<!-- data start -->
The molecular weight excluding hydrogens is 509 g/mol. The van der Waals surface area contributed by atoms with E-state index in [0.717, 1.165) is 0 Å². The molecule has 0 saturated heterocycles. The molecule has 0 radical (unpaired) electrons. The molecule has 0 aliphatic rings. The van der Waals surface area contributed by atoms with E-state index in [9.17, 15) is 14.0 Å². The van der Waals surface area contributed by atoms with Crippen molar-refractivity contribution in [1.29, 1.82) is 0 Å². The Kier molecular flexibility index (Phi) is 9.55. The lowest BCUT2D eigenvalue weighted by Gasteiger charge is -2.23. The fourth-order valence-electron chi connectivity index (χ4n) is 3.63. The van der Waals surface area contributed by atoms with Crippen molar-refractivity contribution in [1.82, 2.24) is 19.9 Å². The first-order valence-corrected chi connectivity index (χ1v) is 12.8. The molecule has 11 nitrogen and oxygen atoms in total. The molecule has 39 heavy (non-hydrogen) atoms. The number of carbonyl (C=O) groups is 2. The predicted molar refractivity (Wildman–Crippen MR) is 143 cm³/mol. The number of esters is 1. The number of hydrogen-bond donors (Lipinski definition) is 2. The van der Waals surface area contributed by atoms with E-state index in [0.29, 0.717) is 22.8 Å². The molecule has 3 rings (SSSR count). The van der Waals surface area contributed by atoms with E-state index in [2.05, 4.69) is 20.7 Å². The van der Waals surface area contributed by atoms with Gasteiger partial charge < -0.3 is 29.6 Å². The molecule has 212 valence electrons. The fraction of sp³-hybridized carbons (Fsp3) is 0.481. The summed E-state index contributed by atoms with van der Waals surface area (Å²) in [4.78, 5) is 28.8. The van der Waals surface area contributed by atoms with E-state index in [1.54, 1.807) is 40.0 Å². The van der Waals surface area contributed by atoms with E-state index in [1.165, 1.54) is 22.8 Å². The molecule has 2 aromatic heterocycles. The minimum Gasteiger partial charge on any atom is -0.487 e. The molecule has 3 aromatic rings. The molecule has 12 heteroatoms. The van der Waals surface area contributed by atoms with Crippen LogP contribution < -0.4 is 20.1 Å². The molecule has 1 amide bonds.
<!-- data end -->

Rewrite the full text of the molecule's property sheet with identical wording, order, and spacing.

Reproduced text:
The molecular weight excluding hydrogens is 509 g/mol. The van der Waals surface area contributed by atoms with E-state index in [0.717, 1.165) is 0 Å². The molecule has 0 saturated heterocycles. The molecule has 0 radical (unpaired) electrons. The molecule has 0 aliphatic rings. The van der Waals surface area contributed by atoms with E-state index in [9.17, 15) is 14.0 Å². The van der Waals surface area contributed by atoms with Crippen molar-refractivity contribution in [1.29, 1.82) is 0 Å². The Kier molecular flexibility index (Phi) is 9.55. The lowest BCUT2D eigenvalue weighted by Gasteiger charge is -2.23. The fourth-order valence-electron chi connectivity index (χ4n) is 3.63. The van der Waals surface area contributed by atoms with Crippen molar-refractivity contribution in [1.82, 2.24) is 19.9 Å². The first-order valence-corrected chi connectivity index (χ1v) is 12.8. The molecule has 11 nitrogen and oxygen atoms in total. The molecule has 39 heavy (non-hydrogen) atoms. The number of carbonyl (C=O) groups is 2. The predicted molar refractivity (Wildman–Crippen MR) is 143 cm³/mol. The number of esters is 1. The number of hydrogen-bond donors (Lipinski definition) is 2. The van der Waals surface area contributed by atoms with E-state index in [0.29, 0.717) is 22.8 Å². The molecule has 3 rings (SSSR count). The van der Waals surface area contributed by atoms with E-state index in [2.05, 4.69) is 20.7 Å². The van der Waals surface area contributed by atoms with Gasteiger partial charge < -0.3 is 29.6 Å². The molecule has 212 valence electrons. The fraction of sp³-hybridized carbons (Fsp3) is 0.481. The summed E-state index contributed by atoms with van der Waals surface area (Å²) in [4.78, 5) is 28.8. The van der Waals surface area contributed by atoms with E-state index in [1.54, 1.807) is 40.0 Å². The van der Waals surface area contributed by atoms with E-state index in [1.165, 1.54) is 22.8 Å². The molecule has 2 aromatic heterocycles. The minimum Gasteiger partial charge on any atom is -0.487 e. The molecule has 3 aromatic rings. The molecule has 12 heteroatoms. The van der Waals surface area contributed by atoms with Crippen LogP contribution < -0.4 is 20.1 Å². The molecule has 1 amide bonds.